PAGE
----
“The weekend Masses we have been livestreaming from the parish have been remarkable in terms of the people watching,” said Marquis. The Masses have drawn between 1,200 to 1,800 viewers per Mass online.

“Our Divine Mercy Sunday celebration had 566 viewers, and that’s if everyone watched it by themselves,” he added. “It’s incredible. People are sitting at home who wouldn’t have gone to Mass and are saying, ‘Hey, it’s Sunday. I’m going to participate in Mass.'”

The numbers are sometimes overwhelming, but the power of faith and evangelization they represent are comforting.

“When you look at the numbers, it’s the largest congregation I’ve ever had,” laughed Marquis. “You just don’t want to upset anybody by saying the wrong thing!”

Soon, it’s off to the parking lot of Sacred Heart Church in Yarmouth, where Marquis is regularly offering confession, at first in a drive-thru format that had cars lining up into Main Street. Now, thanks to a makeshift, outdoor confessional adjacent to the parking lot, Marquis can sit on one side of a partition, sometimes joined by Bella in a dog bed, while on the other side, the penitent rests on a kneeler.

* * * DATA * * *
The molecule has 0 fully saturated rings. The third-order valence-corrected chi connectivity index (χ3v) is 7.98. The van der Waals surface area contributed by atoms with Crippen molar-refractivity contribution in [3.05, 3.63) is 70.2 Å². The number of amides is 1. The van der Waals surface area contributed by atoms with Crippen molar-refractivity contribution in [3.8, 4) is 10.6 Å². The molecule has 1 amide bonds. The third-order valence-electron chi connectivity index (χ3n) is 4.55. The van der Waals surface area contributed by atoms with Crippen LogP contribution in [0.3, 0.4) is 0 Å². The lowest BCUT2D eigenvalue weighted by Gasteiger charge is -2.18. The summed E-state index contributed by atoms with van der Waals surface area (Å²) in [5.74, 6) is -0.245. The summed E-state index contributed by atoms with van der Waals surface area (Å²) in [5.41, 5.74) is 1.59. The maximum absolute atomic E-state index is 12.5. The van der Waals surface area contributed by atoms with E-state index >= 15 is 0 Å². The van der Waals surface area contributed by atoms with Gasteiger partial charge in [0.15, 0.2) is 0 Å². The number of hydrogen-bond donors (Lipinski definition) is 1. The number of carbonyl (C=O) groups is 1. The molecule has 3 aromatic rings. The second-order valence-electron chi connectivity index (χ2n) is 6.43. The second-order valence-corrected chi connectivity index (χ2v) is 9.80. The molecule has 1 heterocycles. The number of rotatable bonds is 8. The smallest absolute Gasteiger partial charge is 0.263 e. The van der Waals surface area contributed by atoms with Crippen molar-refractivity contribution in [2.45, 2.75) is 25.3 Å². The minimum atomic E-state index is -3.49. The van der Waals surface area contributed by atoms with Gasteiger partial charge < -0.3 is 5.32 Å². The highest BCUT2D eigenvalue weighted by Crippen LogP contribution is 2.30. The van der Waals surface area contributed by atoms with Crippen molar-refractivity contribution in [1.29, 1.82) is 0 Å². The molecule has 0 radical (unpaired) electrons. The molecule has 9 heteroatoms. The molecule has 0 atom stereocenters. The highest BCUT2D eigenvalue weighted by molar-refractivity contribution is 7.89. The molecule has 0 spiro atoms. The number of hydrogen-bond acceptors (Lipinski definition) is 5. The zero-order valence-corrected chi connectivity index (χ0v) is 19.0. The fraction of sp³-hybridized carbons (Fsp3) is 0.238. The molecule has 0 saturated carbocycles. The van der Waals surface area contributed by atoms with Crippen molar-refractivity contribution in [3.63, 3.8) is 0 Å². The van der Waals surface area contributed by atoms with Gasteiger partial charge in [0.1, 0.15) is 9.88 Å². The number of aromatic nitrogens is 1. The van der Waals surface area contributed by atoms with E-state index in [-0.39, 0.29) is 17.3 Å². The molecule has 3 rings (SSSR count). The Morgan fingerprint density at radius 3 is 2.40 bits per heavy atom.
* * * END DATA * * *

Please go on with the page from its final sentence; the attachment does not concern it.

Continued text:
His phone has been as busy as he has. Marquis frequently makes and receives calls to non-COVID patients who are subject to some of the same visitor restrictions that are in place in many COVID-19 units.

“One patient said that my phone call made her day,” he said with a smile. “I’ve also called families who have members with COVID-19 that they can’t visit due to safety restrictions. There are arrangements made for families to video conference into isolation areas to speak to people. We coordinate those things, too.”

Just as he looks forward to getting outside and enjoying some spring air with Bella, the familiar ring of the phone fills the air. This time with a call to visit someone at their home in hospice care.

“There have been a couple of these the last couple days,” he said. “People who are dying at home who want to receive the sacraments.”

One would think his time in the car moving between request to request would provide rare silence in his life, but not so.